Ageing populations, together with a global epidemiological transition, are shifting health priorities in almost all places toward non-communicable diseases (NCDs) including mental disorders, cardiovascular disease and cancer.
Adolescence represents an ideal opportunity to respond to this looming crisis as health and development in this period predicts almost all aspects of later-life physical and mental health.
The new Centre for Research Excellence (CRE) on Driving Global Investment in Adolescent Health, led by Professor George Patton, Department of Paediatrics, University of Melbourne, unites 20 researchers nationally and internationally on this important topic.
Other University of Melbourne chief investigators include Professor Susan Sawyer, Professor Stuart Kinner, Dr Peter Azzopardi and Associate Professor Nicola Reavley.
In partnership with the Murdoch Children’s Research Institute (MCRI) and Burnet Institute, and others across the country, this world-class team has been actively engaged in driving an international adolescent health agenda for more than 15 years.
“There is very little focus in the world of global health on the age range of 5 to 24 years,” Professor Patton said.
“These are foundational years, in terms of health and human development, and they are the parents of the next generation,” he said.
“This CRE is designed to begin to lay some of the technical foundations to drive policy and development and establish the evidence, in terms of what strategies are most effective, particularly in low-resource settings, in priority areas such as mental health, suicide, injuries and violence and NCD risks.”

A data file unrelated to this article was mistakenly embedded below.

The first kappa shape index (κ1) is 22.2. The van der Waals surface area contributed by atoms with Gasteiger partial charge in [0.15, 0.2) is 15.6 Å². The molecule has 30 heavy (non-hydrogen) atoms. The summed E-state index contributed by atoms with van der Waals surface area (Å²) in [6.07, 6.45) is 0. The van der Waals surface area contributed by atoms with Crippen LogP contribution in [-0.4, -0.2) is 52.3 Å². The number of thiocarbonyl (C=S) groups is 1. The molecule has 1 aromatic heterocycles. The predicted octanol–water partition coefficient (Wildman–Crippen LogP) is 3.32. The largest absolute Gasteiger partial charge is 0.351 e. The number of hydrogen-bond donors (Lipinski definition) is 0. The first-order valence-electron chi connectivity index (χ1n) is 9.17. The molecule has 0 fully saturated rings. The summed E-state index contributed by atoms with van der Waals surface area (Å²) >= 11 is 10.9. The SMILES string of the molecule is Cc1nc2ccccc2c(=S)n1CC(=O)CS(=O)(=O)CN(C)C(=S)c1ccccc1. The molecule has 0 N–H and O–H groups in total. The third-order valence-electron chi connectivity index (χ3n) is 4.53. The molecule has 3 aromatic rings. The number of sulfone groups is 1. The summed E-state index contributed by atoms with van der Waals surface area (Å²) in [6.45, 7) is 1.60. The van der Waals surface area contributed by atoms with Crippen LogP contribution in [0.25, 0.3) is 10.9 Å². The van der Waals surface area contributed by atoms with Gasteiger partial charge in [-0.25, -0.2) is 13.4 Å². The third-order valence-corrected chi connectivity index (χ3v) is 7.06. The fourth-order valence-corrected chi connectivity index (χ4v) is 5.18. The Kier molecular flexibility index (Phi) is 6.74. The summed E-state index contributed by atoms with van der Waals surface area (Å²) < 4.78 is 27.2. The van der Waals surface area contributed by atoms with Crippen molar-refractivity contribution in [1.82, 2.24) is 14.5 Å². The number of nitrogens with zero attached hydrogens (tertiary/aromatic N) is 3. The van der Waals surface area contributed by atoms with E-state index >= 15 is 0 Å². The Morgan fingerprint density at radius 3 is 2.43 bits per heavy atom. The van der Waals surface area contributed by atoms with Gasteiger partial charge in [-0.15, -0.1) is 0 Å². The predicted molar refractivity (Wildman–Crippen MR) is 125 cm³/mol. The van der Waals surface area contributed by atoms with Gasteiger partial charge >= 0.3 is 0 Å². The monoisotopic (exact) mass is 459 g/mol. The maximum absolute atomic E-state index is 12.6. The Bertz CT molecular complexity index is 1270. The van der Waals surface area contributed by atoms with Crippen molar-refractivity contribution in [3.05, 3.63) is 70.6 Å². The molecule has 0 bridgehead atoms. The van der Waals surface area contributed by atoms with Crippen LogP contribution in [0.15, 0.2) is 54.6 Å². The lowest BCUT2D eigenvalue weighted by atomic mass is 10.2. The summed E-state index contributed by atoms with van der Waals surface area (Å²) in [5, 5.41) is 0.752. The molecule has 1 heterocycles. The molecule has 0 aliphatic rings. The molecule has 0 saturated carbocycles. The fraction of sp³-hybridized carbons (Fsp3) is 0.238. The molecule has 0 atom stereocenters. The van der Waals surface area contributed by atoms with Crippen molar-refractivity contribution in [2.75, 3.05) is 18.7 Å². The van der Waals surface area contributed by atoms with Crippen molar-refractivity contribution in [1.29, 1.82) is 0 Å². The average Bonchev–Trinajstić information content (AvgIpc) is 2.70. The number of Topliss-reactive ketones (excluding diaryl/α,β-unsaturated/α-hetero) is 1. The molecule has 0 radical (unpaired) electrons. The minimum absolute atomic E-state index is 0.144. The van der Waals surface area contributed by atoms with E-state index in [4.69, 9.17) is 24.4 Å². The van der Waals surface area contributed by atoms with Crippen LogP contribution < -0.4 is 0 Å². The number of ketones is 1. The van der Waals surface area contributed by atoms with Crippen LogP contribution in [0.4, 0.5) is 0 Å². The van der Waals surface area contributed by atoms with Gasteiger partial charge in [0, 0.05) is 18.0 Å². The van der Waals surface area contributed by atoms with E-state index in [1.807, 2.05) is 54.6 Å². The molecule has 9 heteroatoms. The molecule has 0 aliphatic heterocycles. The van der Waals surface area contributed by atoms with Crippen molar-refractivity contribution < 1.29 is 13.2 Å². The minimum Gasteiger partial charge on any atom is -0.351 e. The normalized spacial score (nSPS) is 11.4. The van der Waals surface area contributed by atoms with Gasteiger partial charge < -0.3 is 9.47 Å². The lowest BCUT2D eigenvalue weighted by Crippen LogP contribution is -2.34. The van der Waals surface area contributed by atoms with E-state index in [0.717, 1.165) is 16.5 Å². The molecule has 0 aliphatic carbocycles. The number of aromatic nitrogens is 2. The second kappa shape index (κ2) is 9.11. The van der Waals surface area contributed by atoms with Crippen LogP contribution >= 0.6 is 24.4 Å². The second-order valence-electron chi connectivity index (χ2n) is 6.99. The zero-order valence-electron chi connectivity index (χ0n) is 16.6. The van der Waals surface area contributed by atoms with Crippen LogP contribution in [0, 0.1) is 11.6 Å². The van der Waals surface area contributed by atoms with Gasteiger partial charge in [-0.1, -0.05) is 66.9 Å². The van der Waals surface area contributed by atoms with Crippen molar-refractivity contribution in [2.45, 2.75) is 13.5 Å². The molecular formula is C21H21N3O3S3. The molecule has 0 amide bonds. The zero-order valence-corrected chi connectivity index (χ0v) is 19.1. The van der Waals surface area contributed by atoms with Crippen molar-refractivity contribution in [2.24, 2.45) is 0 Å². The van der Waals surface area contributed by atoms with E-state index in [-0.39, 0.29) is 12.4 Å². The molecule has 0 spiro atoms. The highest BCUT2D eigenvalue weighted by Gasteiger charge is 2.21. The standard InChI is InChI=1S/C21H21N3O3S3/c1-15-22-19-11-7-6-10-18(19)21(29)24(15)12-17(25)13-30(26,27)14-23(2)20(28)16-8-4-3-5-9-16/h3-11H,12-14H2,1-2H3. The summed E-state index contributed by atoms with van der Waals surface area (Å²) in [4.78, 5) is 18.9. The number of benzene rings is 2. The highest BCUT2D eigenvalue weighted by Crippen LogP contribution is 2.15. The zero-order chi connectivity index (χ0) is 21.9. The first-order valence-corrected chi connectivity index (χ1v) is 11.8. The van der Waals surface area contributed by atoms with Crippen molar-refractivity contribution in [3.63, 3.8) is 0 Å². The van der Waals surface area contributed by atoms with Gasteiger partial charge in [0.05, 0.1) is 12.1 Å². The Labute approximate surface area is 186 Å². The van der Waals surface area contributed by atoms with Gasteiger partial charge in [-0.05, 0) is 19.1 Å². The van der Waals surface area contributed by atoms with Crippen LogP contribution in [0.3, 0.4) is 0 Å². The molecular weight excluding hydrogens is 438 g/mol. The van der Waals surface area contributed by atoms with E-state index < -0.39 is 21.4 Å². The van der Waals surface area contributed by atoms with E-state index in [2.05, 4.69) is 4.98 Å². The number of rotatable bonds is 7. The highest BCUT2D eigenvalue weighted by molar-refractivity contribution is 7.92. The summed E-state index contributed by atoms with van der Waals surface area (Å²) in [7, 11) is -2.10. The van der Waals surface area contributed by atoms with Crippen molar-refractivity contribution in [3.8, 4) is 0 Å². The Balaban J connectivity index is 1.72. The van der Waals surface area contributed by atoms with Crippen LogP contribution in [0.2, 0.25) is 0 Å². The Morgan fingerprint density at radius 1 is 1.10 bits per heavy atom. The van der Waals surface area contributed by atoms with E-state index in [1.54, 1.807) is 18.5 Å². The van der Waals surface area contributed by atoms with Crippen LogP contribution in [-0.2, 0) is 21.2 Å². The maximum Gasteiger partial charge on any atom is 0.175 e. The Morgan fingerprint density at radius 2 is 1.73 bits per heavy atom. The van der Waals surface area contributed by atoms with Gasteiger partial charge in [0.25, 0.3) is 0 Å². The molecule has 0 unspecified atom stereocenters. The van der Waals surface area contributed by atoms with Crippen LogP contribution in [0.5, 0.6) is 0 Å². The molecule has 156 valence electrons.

Professor Patton said demographic change, technology, conflict and migration, and rapid shifts in nutrition and lifestyle have emerged as new drivers of adolescent health.
An investment in adolescent health can reverse early-life deficits and has the potential to bring a triple dividend of reduced death and disability in adolescence; healthier trajectories across the life-course; and the best possible start to life for the next generation.
“We estimated between 95-99% of all research in the 0-19 years age group focused only on those aged 0-4 years,” Professor Patton said.
“There have been decades of investment in the early years,” he said.
“We have barely begun to invest in later childhood and adolescence.”
The most significant barrier to investment is technical, in terms of defining priority health needs and populations and understanding what responses will be most cost-effective in a given context.
“Our CRE has a global health focus, and our two priority countries in the region are China and Indonesia,” Professor Patton said.
“Domestically we will focus on young Indigenous people and those in the youth justice system,” he said.
Professor Patton said the five-year research program will provide decision-makers in policy, donors and program implementers with the information needed to make the best decisions about investments for adolescent health.
“This CRE will build on our strong international connections including with UNICEF, WHO, UNFPA and the World Bank,” Professor Patton said.